According to my friends on Capitol Hill and my many colleagues and clients who work for federal agencies, stimulus money will likely be spent on "shovel ready" projects, or those that are already planned and ready for a contractor to pick up a shovel and go. Many of the projects are infrastructure- and building-related, which is normally a good thing for my industry.
However, I'm concerned that in our hurry to boost the economy, we are not really paying attention to the long- term projects that will help sustain us yet may not be quite ready today. Take the smart grid for example. Or what about alternative energy investments that don't quite have the payback to compete with clean coal this year, but could in five. And if we spend all of this government money now, and in one shot, will we have the ability to make investments ten, twenty and thirty years from now on projects that may be a better bang for our buck?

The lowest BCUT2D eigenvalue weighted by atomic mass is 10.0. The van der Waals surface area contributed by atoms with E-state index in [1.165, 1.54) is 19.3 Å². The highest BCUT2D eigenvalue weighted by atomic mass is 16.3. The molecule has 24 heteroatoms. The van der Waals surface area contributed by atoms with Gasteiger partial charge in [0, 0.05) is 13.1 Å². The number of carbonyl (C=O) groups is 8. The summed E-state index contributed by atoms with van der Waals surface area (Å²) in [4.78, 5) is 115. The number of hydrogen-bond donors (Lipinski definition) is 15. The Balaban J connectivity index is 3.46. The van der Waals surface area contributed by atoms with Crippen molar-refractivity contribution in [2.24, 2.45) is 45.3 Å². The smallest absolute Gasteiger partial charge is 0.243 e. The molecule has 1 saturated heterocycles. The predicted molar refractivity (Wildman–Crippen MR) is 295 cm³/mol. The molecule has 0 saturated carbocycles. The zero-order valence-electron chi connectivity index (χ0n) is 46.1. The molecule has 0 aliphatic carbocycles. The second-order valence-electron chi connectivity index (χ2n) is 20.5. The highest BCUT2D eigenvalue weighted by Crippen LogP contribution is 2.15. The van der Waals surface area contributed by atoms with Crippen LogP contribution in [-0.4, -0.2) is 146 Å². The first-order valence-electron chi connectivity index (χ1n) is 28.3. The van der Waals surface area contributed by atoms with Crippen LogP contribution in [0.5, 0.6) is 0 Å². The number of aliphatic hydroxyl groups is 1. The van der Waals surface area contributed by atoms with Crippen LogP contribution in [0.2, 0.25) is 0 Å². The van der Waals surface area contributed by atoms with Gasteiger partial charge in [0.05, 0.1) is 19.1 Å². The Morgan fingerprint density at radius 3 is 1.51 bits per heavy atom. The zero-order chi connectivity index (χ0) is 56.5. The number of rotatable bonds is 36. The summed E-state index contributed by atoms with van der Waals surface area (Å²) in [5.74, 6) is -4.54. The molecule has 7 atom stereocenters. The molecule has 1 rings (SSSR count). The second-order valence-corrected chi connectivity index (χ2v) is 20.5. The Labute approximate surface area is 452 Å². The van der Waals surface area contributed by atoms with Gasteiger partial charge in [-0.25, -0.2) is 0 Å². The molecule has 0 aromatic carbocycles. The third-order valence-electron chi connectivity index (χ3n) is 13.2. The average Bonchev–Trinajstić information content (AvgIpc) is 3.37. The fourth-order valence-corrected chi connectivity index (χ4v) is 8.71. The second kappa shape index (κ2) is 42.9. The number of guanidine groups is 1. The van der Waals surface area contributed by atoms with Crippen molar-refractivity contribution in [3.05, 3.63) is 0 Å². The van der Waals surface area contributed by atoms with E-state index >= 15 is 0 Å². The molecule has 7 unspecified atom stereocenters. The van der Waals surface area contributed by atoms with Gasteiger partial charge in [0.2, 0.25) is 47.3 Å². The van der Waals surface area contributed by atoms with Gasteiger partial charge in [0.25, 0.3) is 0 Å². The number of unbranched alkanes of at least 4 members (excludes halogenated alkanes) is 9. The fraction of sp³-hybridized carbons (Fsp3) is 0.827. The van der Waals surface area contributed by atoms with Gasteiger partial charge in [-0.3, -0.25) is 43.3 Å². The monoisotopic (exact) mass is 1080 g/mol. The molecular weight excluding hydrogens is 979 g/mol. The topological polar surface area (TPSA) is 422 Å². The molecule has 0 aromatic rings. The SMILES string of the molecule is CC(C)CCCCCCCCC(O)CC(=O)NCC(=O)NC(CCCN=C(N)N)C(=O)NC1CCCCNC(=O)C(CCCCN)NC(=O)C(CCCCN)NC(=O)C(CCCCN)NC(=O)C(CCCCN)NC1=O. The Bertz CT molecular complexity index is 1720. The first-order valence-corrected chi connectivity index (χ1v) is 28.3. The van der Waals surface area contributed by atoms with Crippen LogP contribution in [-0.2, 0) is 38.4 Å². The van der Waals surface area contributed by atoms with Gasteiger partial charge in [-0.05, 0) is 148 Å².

It seems to me that a smoother, slower investment over time (so we can see results and course correct) is a little more sane. This sense of urgency we have to "fix" the financial markets and "fix" the economy... isn't that need for quick results what got us into trouble in the first place?
Leigh Stringer (aka Greenette)
Leigh Stringer, LEED AP, aka "Greenette," has spent her career focused on green design and workplace behavior. She works for HOK, a global architectural firm in Washington, D.C. and has been interviewed for her work by CNN, USA Today and ABC’s Good Morning America.